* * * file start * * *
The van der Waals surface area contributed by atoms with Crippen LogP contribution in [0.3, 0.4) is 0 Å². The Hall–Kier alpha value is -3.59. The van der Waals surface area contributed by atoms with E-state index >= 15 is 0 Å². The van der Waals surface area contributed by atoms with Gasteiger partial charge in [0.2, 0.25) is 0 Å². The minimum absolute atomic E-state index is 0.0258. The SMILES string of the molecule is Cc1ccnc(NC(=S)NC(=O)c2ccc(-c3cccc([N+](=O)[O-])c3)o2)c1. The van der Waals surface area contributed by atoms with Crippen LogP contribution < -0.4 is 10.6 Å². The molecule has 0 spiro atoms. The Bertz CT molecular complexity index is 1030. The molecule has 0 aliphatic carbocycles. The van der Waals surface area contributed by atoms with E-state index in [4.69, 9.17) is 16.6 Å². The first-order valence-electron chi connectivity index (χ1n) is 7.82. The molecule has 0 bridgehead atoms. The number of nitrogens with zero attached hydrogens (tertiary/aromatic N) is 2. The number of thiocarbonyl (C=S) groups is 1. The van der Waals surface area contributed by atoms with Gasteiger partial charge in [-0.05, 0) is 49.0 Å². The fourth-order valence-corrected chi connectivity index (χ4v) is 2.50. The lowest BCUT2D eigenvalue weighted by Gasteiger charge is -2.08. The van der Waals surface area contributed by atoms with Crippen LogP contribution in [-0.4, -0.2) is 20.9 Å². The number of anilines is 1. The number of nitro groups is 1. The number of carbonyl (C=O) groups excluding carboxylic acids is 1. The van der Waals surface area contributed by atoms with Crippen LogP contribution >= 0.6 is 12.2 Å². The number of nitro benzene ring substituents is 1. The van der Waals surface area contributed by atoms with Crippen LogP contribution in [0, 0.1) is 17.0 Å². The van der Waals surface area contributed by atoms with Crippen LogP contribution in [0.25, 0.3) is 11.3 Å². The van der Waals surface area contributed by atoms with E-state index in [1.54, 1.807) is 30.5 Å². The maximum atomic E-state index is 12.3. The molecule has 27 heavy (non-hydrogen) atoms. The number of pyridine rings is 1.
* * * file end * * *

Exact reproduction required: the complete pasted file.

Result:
The van der Waals surface area contributed by atoms with Crippen LogP contribution in [0.3, 0.4) is 0 Å². The Hall–Kier alpha value is -3.59. The van der Waals surface area contributed by atoms with E-state index >= 15 is 0 Å². The van der Waals surface area contributed by atoms with Gasteiger partial charge in [0.2, 0.25) is 0 Å². The minimum absolute atomic E-state index is 0.0258. The SMILES string of the molecule is Cc1ccnc(NC(=S)NC(=O)c2ccc(-c3cccc([N+](=O)[O-])c3)o2)c1. The van der Waals surface area contributed by atoms with Crippen LogP contribution < -0.4 is 10.6 Å². The molecule has 0 spiro atoms. The Bertz CT molecular complexity index is 1030. The molecule has 0 aliphatic carbocycles. The van der Waals surface area contributed by atoms with E-state index in [4.69, 9.17) is 16.6 Å². The first-order valence-electron chi connectivity index (χ1n) is 7.82. The molecule has 0 bridgehead atoms. The number of nitrogens with zero attached hydrogens (tertiary/aromatic N) is 2. The number of thiocarbonyl (C=S) groups is 1. The van der Waals surface area contributed by atoms with Gasteiger partial charge in [-0.05, 0) is 49.0 Å². The fourth-order valence-corrected chi connectivity index (χ4v) is 2.50. The lowest BCUT2D eigenvalue weighted by Gasteiger charge is -2.08. The van der Waals surface area contributed by atoms with Crippen LogP contribution in [-0.4, -0.2) is 20.9 Å². The number of anilines is 1. The number of nitro groups is 1. The number of carbonyl (C=O) groups excluding carboxylic acids is 1. The van der Waals surface area contributed by atoms with Crippen LogP contribution >= 0.6 is 12.2 Å². The number of nitro benzene ring substituents is 1. The van der Waals surface area contributed by atoms with Crippen LogP contribution in [0, 0.1) is 17.0 Å². The van der Waals surface area contributed by atoms with Crippen LogP contribution in [0.25, 0.3) is 11.3 Å². The van der Waals surface area contributed by atoms with E-state index in [1.54, 1.807) is 30.5 Å². The maximum atomic E-state index is 12.3. The molecule has 27 heavy (non-hydrogen) atoms. The number of pyridine rings is 1.